I've always viewed web traffic numbers with great suspicion, if for no other reason than they are all over the board. But the amazing Carl Bialik, the Wall Street Journal's "numbers guy," does us another great service today in his latest column, "The Trouble With Web-Traffic Numbers," by walking us through exactly how big of a mess these numbers really are. Carl is the closest thing we have to a statistical ombudsman for the Internet as he repeatedly illustrates in his column how numbers can deceive and distort.
In terms of bogus web traffic numbers, there's plenty of distortion going on. He quotes Erin Pettigrew, marketing director for Gawker Media, as saying that "For an industry that relies so heavily on accurate data and numerical accountability, relying on an estimate is embarrassing, antiquated." Too true. Of course, with so many people frequently deleting their cookies and now accessing websites from different machines, it's not surprising that the numbers are such a jumble.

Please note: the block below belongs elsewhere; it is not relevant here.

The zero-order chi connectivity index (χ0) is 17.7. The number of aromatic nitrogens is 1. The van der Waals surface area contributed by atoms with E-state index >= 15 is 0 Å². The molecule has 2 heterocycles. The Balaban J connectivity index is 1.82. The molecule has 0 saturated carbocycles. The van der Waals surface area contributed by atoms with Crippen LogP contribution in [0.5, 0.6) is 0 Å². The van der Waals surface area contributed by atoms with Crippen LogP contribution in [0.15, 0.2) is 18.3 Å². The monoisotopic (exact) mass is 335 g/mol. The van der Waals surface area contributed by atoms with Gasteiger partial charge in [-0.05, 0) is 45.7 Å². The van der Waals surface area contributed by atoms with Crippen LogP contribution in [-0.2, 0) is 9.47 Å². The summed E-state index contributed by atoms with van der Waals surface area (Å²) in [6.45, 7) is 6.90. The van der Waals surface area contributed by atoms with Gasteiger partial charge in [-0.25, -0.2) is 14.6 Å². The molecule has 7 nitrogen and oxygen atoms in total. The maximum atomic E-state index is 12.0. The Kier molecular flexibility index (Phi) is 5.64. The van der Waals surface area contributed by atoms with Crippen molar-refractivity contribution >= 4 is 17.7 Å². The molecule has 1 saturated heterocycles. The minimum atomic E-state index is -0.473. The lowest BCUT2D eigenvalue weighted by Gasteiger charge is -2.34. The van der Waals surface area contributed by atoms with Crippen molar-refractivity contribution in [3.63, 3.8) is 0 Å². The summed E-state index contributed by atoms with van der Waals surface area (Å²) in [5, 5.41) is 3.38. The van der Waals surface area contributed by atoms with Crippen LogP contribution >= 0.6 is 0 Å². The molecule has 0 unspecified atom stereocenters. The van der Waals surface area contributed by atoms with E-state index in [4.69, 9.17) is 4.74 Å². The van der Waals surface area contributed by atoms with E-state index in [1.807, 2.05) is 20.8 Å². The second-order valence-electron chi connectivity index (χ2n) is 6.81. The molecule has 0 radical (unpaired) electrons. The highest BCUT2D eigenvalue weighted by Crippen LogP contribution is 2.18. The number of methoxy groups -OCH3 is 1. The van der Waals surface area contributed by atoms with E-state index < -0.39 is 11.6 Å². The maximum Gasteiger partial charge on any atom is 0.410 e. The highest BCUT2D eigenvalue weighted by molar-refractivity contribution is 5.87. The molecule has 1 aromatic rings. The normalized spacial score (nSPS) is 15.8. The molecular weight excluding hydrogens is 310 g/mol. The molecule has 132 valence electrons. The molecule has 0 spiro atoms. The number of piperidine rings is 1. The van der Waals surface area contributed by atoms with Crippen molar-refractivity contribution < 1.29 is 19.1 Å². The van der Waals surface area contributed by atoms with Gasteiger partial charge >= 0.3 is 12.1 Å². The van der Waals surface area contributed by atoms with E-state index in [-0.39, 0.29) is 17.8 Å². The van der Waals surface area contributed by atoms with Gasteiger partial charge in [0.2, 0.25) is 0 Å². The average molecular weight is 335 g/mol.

One of the reasons it's so important to try to improve web traffic metrics is because it is essential to the advertising business, which powers the web and all the great content and services we consume online. More accurate web traffic metrics can help better direct and target ads across the web. But it won't be easy.
Anyway, read Carl's piece for all the details. And thank you Carl for always reminding us that there are "lies, damned lies, and statistics."